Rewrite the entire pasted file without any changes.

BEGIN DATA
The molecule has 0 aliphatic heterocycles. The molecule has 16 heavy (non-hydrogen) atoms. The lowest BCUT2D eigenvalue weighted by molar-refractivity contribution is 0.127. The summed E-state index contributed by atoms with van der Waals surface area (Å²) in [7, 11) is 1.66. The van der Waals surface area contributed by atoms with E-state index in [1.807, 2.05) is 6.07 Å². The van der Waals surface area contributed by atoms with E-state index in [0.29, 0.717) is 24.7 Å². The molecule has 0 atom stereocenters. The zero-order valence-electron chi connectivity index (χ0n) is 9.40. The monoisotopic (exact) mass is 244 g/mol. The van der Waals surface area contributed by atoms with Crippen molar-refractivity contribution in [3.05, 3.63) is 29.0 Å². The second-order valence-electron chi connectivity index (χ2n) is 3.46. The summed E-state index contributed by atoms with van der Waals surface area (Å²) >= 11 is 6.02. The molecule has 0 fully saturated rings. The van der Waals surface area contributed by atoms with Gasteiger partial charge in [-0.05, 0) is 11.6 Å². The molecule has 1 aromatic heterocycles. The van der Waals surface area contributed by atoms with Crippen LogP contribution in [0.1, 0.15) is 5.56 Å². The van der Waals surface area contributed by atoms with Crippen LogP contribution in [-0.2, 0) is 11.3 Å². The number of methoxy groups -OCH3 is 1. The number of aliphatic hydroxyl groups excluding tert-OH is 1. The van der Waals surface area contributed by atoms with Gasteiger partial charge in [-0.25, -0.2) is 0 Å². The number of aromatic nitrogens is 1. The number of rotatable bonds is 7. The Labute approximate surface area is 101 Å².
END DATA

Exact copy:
The molecule has 0 aliphatic heterocycles. The molecule has 16 heavy (non-hydrogen) atoms. The lowest BCUT2D eigenvalue weighted by molar-refractivity contribution is 0.127. The summed E-state index contributed by atoms with van der Waals surface area (Å²) in [7, 11) is 1.66. The van der Waals surface area contributed by atoms with E-state index in [1.807, 2.05) is 6.07 Å². The van der Waals surface area contributed by atoms with E-state index in [0.29, 0.717) is 24.7 Å². The molecule has 0 atom stereocenters. The zero-order valence-electron chi connectivity index (χ0n) is 9.40. The monoisotopic (exact) mass is 244 g/mol. The van der Waals surface area contributed by atoms with Crippen molar-refractivity contribution in [3.05, 3.63) is 29.0 Å². The second-order valence-electron chi connectivity index (χ2n) is 3.46. The summed E-state index contributed by atoms with van der Waals surface area (Å²) >= 11 is 6.02. The molecule has 0 fully saturated rings. The van der Waals surface area contributed by atoms with Gasteiger partial charge in [-0.05, 0) is 11.6 Å². The molecule has 1 aromatic heterocycles. The van der Waals surface area contributed by atoms with Crippen LogP contribution in [0.1, 0.15) is 5.56 Å². The van der Waals surface area contributed by atoms with Crippen LogP contribution in [-0.2, 0) is 11.3 Å². The number of methoxy groups -OCH3 is 1. The number of aliphatic hydroxyl groups excluding tert-OH is 1. The van der Waals surface area contributed by atoms with Gasteiger partial charge in [-0.25, -0.2) is 0 Å². The number of aromatic nitrogens is 1. The number of rotatable bonds is 7. The Labute approximate surface area is 101 Å².